Tuesday, August 4, 2009

Judge Rejects Sex-offender Ordinance

Fosters.com (NH) : Judge rejects Dover's sex-offender ordinance.

A registered sex offender has won his legal battle against the city's sex-offender ordinance after a District Court judge ruled it unconstitutional.

The decision is specific to the Garrison City's ordinance, but an appeal to the state Supreme Court could have significant legal implications for other communities with similar ordinances.

In his ruling, District Court Judge Mark Weaver said Dover City Code, 131-20, which prohibits registered sex offenders from residing within 2,500 feet of a school or day-care center, is unconstitutional because it violates Richard Jennings' equal protection rights and doesn't accomplish its intended purpose of protecting children.

The ordinance came under challenge last year by the New Hampshire Civil Liberties Union, which filed a motion to dismiss the ordinance on behalf of Jennings.

As a result of the decision, the city will no longer enforce the ordinance, Police Chief Anthony Colarusso said Monday afternoon. The city has 30 days to decide whether it will appeal the decision.

In his ruling, Weaver said because the ordinance impacts the rights of certain individuals to use and enjoy property, he applied an intermediate scrutiny test, which evaluated whether the state provided evidence showing the ordinance met its objective of protecting minors.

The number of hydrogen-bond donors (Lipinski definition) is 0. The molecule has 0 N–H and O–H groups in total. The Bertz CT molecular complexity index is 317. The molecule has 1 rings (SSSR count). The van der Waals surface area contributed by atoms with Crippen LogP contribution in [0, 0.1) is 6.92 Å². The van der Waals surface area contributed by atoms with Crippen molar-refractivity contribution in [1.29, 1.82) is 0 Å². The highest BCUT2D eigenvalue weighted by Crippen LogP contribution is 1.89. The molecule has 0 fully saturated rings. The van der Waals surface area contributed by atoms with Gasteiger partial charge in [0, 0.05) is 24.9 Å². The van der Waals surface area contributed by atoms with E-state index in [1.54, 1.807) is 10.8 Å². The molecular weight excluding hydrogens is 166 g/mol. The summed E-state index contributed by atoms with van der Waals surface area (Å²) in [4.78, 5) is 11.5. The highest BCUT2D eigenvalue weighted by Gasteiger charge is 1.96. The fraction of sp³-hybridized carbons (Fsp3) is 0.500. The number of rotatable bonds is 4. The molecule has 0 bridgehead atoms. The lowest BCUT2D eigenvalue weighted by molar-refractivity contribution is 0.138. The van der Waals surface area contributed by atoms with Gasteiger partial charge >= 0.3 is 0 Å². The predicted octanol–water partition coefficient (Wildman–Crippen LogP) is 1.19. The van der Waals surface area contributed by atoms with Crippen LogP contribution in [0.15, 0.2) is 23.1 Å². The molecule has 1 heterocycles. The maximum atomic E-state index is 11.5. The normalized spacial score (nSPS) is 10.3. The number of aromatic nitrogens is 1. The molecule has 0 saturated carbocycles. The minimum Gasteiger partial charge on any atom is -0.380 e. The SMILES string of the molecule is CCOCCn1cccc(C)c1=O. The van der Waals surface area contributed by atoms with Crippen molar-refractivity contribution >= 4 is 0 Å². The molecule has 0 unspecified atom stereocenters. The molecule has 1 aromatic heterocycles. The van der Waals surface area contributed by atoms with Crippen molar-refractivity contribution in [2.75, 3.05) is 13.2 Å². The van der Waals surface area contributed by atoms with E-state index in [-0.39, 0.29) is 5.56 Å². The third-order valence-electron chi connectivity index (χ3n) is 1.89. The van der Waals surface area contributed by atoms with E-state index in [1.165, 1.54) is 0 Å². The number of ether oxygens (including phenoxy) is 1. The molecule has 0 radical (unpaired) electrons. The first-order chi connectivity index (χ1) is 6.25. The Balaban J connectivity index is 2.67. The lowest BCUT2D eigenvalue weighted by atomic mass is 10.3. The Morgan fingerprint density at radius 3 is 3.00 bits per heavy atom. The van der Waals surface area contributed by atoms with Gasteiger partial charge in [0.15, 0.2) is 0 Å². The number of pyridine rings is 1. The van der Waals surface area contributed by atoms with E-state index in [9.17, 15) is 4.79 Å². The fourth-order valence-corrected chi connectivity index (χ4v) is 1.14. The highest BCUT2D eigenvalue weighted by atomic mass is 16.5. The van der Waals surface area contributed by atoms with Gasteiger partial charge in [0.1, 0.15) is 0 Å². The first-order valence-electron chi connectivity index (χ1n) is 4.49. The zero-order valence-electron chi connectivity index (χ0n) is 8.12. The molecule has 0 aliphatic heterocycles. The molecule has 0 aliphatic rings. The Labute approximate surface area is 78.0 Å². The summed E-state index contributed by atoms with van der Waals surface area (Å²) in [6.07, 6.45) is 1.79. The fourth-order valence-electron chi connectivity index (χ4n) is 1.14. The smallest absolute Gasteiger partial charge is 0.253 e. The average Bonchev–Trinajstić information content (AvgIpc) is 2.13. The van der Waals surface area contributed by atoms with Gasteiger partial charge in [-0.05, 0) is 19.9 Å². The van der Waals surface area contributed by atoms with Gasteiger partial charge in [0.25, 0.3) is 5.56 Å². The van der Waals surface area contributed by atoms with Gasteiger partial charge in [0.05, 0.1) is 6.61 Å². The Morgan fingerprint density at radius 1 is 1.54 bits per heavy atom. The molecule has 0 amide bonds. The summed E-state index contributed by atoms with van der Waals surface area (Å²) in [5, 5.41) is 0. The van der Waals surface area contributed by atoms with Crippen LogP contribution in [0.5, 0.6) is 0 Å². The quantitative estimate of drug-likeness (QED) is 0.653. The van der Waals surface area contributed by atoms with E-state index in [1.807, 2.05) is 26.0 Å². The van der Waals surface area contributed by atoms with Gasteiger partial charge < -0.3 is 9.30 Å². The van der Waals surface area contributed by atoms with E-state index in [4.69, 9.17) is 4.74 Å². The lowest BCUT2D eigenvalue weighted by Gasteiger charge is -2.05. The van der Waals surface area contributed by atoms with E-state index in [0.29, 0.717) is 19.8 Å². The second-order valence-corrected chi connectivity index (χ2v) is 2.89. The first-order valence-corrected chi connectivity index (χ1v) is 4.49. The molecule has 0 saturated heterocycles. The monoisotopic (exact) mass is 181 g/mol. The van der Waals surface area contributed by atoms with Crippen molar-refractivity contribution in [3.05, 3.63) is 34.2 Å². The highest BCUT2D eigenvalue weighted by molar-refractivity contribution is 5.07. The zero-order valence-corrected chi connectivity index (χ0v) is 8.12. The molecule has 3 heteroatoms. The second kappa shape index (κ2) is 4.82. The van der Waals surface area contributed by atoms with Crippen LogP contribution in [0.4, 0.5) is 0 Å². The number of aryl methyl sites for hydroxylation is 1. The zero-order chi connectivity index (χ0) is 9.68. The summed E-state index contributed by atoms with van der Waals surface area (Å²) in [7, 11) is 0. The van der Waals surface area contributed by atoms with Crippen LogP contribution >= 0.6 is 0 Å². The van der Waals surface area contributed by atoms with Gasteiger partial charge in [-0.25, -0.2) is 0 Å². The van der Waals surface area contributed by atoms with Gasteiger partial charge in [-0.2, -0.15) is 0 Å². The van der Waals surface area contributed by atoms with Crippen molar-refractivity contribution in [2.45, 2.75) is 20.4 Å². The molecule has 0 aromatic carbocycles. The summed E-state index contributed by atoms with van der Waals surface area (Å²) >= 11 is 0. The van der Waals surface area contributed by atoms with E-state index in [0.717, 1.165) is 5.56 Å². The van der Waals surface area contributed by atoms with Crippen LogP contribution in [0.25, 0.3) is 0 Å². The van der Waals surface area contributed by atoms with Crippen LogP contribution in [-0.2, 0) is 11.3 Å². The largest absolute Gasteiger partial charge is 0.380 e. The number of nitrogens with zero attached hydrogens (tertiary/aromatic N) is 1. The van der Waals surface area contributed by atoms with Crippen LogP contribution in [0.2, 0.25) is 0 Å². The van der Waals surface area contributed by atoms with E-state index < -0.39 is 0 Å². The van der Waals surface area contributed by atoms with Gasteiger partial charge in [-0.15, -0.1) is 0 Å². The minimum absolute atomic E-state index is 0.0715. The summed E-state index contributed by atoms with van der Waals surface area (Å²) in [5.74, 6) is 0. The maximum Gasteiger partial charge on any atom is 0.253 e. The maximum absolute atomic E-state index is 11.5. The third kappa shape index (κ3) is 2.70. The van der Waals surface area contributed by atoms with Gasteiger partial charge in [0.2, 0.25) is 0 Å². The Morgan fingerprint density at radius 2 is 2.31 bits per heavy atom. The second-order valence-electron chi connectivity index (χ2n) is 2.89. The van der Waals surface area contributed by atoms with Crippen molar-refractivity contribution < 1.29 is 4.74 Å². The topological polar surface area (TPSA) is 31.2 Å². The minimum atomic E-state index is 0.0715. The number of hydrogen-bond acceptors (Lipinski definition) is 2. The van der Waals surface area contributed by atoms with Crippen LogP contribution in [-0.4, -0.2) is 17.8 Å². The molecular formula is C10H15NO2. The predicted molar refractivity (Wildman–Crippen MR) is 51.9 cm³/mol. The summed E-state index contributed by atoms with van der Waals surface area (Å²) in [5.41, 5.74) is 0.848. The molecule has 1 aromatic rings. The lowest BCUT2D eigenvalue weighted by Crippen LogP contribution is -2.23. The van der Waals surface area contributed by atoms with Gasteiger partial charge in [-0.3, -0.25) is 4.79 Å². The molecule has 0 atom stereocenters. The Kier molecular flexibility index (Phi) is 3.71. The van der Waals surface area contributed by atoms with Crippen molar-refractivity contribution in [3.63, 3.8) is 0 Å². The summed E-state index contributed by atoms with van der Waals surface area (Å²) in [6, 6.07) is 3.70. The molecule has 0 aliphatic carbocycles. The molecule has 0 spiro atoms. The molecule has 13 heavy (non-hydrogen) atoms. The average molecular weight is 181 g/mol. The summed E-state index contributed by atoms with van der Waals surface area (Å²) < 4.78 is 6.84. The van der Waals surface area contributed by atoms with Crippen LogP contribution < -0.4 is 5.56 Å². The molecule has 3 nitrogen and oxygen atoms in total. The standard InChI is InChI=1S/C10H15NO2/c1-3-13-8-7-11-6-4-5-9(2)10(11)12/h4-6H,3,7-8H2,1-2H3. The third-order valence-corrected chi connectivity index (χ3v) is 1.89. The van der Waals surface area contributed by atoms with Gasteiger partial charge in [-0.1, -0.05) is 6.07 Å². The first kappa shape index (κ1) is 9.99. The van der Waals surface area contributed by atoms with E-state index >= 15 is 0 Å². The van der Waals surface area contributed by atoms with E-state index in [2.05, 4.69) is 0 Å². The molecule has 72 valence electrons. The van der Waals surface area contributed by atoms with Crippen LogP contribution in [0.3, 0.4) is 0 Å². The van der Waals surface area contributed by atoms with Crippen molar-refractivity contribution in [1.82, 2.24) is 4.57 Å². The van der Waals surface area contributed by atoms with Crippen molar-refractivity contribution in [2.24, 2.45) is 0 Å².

Since the ordinance passed in 2005, police were not able to show a significant decrease in prosecutions for sex crimes against children and in one case there was an increase.

Weaver went on to say the ordinance doesn't prevent sexual offenders from being near children as it only restricts how close a sex offender may live to a school or day care center but doesn't prevent them from otherwise being near these locations. The ordinance also doesn't protect children from sex offenders living in other areas of the city, Weaver said in his ruling.

"There's a lot of misinformation and hysteria about sex offenders," she said. "People obviously care about their children and want to see them cared for but legislating out of fear is not a way to accomplish that."

"Certainly if the city was to appeal to the Supreme Court that would be a statewide ruling," he said. "We realize the implications of taking the case to the Supreme Court."